Todd Rose and Ogi Ogas have written a book "premised upon the conviction that we are entering a new epoch demanding a very different formula for success."
Todd Rose's first book, The End of Average, was a revelation. He opens the book discussing an unusual number of crashes occurring during Air Force training in the 1940s—most of them being chalked up to human error because, although the pilots were trained very well, the planes themselves were not found to be malfunctioning. But it turned out their was a fundamental flaw in the design. The cockpits were designed for an average sized pilot, based on the physical dimensions of hundreds of male pilots measured in 1926. That average hadn’t changed since 1926. The literally fatal flaw was that the average pilot doesn’t exist.
“If you’ve designed a cockpit to fit the average pilot,” Todd Rose tells us, “you’ve actually designed it to fit no one.”
Rose's larger concern in The End of Average is whether we've designed our society, our organizations and educational institutions, with that same fatal flaw. His new book, Dark Horse, authored with Ogi Ogas, tells the story of the those who don't adhere to the average, who don't follow the standard formula, and achieve great success anyway. The story begins with themselves. Both have added the prefix "Dr." to their names, authored books, and are currently on the payroll of Harvard, but neither followed a standard, linear path to get there. As they write in Dark Horse:
We did not choose dark horses as subjects because of some kind of academic tradition of using them in success research. There is no such tradition. In fact, when we surveyed the scientific literature, we could not find any major investigations of experts who pursued unconventional pathways to success. No, the reason we decided to study dark horses was personal.
We had both struggled through life, always swimming upstream. Todd dropped out of high school at age seventeen, married his teenage girlfriend, and had two children before his twentieth birthday. He supported his family by selling chain-link fence across rural Utah. Ogi dropped out of four different colleges five different times and could not hold down a nine-to-five job, at one point supporting himself by selling used books out of the trunk of his car. We both had a long rap sheet from our transgressions during the Age of Standardization, languishing through long stretches when we tried our best to conform to the standardized institutions of work and school, yet were never able to fit in.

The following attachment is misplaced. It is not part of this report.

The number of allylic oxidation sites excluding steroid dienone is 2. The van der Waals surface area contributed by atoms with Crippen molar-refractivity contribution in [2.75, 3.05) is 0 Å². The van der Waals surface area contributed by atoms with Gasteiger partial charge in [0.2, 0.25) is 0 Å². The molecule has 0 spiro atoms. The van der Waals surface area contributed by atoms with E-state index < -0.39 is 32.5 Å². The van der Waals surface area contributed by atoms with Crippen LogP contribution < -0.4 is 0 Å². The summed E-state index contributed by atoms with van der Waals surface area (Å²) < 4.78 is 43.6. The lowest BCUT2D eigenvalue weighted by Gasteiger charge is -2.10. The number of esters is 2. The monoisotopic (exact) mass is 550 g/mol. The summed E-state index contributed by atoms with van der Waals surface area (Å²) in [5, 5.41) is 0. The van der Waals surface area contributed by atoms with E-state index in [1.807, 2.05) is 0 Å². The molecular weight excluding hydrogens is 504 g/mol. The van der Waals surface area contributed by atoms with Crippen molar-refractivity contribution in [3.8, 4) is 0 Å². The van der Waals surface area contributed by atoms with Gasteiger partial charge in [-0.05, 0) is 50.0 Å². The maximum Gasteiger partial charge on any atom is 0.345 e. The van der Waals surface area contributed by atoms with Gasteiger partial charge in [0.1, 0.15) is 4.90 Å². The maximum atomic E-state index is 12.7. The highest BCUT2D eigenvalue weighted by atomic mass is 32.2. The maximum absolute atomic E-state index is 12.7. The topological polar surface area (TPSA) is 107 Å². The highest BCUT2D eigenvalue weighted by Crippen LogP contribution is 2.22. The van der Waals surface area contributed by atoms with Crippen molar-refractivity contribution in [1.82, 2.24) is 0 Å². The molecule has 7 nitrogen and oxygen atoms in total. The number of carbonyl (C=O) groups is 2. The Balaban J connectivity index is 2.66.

Maybe we only managed to claw our way to professional proficiency through dumb luck, but one thing we knew for sure was that whatever success we had scraped together was the result of breaking the rules of the game. Not out of defiance or hubris. Out of grim necessity. All of our attempts at following the Standard Formula resulted in failure.
That realization provided us with our hunch that dark horses might present a special opportunity for investigating how to achieve excellence on your own terms. If there were in fact principles for attaining mastery that could be adapted to any person—no matter who you are or where you are starting from—we thought the best place to look for them was in the lives of experts who succeeded outside the system.
That’s why we launched the Dark Horse Project.
Beyond that, they explain that the literature on the topic of achievement itself is not one-size-fits-all—and often not even relevant past the generation it was written. That is the topic of the excerpt below, provided by our friends at HarperCollins, about why one of the primary objectives in writing Dark Horse was…
Breaking the Mold
Humans have been offering each other advice about success for a very long time. Precepts for the good life—what scholars often call “success literature” but which is more popularly characterized as “self-help”—are as old as philosophy. Aristotle, Confucius, and St. Augustine all authored tip sheets for prosperity. We might imagine that most of the counsel dispensed by these ancient gurus has endured as timeless words of wisdom, but that’s not quite true. Success literature has a shelf life.
The most useful kind of advice is actionable and specific, and therefore tightly bound to the time and place where it originated. The recipe for success in third-century Polynesian society (learn to build and pilot canoes) was different from that in the thirteenth-century Mongol Empire (learn to ride and care for horses). The formula in the fifteenth-century Aztec Empire (avoid becoming a human sacrifice) was different from that in the eighteenth-century Russian Empire (avoid becoming a serf).